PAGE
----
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>> stephen: so you stood up behind him and talked on a cell phone that no one was talking to you on just so you looked like you were ignoring the president of the united states? ( cheers and applause ) nicely done. nicely done. >> i mean, you can call him "president." you can call him "russian asset." there are so many terms we can use. ( laughter ) >> stephen: now, the show, "soft jena friedman," you are back out on the road. we were on the-- we both worked at "the daily show," and you get out of your comfort zone so often when you're interviewing people. you go into some place and you don't know necessarily what their concerns are and you get your story. have you been out of your comfort zone recently? >> well, i was in my comfort zone when interviewing john mcafee. he's running for president-- >> stephen: is he? >> yes, that's why i interviewed him. >> stephen: john mcafee, the cyber-security guy who exiled himself to belize or something and he has a private army with guns?
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>> yes, he's running for president. he's also an alleged sex offender, but i think that might make him more likely to win. ( laughter ) i do think, though, we need to do a better job at reaching across the aisle-- sorry, i guess it's a wall now-- just punching through the wall and connecting with republicans, you know. like, finding mutual common ground. like i have been doing some soul-searching, and i'm like, you know what? i get republicanism. it's what i tell people i am so that they'll walk away from me at parties. ( laughter ) and quiet time is important, you know? ( laughter ) but also, i think they get a bad rap with women. but they support us in some ways. like, they always pay for sex. ( laughter ) >> stephen: yeah. >> you never get it for free. >> stephen: yeah, yeah. credit where credit is due. >> yeah. >> stephen: uh-huh. did mcphee have a gun when you talked to him? >> he had a gun and he was drinking. you guys should watch it.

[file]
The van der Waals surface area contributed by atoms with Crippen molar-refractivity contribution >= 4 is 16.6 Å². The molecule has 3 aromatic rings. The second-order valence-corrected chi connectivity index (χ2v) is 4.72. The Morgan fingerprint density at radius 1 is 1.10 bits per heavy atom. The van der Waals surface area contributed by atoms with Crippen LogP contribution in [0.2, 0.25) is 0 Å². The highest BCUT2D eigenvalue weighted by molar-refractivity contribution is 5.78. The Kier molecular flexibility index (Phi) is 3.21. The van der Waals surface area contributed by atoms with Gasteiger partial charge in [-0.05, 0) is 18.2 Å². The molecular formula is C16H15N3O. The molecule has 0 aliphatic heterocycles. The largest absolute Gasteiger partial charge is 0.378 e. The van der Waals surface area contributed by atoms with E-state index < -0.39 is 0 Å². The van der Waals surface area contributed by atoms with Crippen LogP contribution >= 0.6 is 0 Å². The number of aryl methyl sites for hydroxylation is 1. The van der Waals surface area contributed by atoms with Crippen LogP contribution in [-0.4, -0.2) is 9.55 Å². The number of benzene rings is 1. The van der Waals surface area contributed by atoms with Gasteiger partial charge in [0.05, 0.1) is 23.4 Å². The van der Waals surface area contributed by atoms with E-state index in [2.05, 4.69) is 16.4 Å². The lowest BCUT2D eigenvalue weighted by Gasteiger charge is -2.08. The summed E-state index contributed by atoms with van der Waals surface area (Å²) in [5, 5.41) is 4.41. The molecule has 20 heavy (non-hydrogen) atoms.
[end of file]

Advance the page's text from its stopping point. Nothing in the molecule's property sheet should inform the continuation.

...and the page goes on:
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"soft focus." it's on adult swim, it's my dream show. i hope you all get to see it. ( applause ) thanks. >> stephen: jena, thank you so much for being here. i'm so grateful to have you back after what you had to go through the first time. >> it was my pleasure. >> stephen: you can see "soft focus" on adultswim.com. jena friedman, everybody! we'll be right back.
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>> stephen: now stick around for jay cords. good night.
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>> stephen: you don't see the village people saying, "no, no, no, we've updated it. ♪ it's fun to stay at the air... "b" "b" & "b" ♪ b & b. it's hard to do a "b." air b & bs captioning sponsored by cbs captioned by media access group at wgbh access.wgbh.org ♪ are you ready y'all to have some fun ♪ feel the love tonight don't you worry 'bout ♪ where it is you come from it'll be all right ♪ it's the late, late show